The people of Colossae understood that truth. They’d received the forgiveness of their sins and the hope of eternal life, as Paul’s friend Epaphras had come to them to share the gospel with them. And as Paul begins his letter telling them how he prays for them he says “In our prayers for you we always thank God, the Father of our Lord Jesus Christ, 4for we have heard of your faith in Christ Jesus and of the love that you have for all the saints, 5because of the hope laid up for you in heaven.” He understands that the love they have for all the saints arises from the hope laid up for them in heaven. The great grace of God shown in their lives has been the motivating factor in their love for all the saints since they first believed.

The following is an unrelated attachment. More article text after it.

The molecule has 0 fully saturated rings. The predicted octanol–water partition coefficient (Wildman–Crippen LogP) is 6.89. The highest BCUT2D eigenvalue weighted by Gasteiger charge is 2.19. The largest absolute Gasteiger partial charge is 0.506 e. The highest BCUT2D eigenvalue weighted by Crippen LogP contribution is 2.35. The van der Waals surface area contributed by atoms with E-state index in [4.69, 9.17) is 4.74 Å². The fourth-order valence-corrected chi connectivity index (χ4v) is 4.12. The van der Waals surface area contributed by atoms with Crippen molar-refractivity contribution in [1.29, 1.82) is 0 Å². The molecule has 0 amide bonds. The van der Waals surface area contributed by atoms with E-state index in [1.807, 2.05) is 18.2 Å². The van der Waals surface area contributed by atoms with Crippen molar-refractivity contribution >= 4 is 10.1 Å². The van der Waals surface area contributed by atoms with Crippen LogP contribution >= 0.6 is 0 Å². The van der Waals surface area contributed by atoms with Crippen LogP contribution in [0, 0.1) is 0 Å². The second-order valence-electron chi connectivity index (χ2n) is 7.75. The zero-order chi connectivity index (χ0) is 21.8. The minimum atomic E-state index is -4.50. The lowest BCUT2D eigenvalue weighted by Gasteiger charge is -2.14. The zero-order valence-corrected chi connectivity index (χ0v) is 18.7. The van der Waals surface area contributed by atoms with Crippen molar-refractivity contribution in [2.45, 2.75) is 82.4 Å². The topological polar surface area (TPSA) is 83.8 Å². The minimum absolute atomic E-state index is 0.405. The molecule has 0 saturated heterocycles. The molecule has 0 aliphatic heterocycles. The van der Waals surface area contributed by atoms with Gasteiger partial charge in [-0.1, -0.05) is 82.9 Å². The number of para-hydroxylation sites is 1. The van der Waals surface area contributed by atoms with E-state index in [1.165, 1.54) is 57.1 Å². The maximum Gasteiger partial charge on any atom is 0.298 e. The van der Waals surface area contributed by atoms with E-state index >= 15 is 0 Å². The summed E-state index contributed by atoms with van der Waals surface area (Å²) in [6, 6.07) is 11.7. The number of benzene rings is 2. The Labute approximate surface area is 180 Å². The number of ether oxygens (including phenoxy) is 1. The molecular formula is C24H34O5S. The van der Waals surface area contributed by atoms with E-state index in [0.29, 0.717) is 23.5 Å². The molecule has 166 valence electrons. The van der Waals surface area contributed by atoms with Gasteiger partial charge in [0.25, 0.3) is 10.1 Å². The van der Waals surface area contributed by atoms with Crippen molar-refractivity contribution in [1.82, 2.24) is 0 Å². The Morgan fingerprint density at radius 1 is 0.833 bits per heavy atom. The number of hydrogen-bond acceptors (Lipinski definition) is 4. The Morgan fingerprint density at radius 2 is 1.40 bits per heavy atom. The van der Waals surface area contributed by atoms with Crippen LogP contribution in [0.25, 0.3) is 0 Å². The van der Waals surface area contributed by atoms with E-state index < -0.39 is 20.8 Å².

But now they’ve come to something of a crossroads. They’ve started well, but forces have come into the church that threaten their future direction. These people are offering a better way forward, with fine arguments, compelling logic, helpful rules, rigorous demands. Theirs is the promise of immediate experience, a new power and self control, and a more mature faith experience. This is a fuller gospel than they learned from Paul and Epaphras. Not that they’re dismissing Paul’s gospel. Rather they’re saying you need to build on it to get a better faith experience, a more fulfilled Christian life.
You see Colossae was not unlike modern day Australia. It was a multicultural city. Lots of different religions were practised. No-one seemed to mind which it was. In fact the best solution seemed to be to take the best of everything; to create a religious mishmash, a spiritual cocktail. [e.g Apparently there was even one Colossian woman who had the distinction of being ruler of the Jewish synagogue and at the same the high priestess of the Imperial cult. It was her responsibility to protect the Jews and their worship of Yahweh as the one true God, yet at the same time officiated in the public worship of the Emperor.]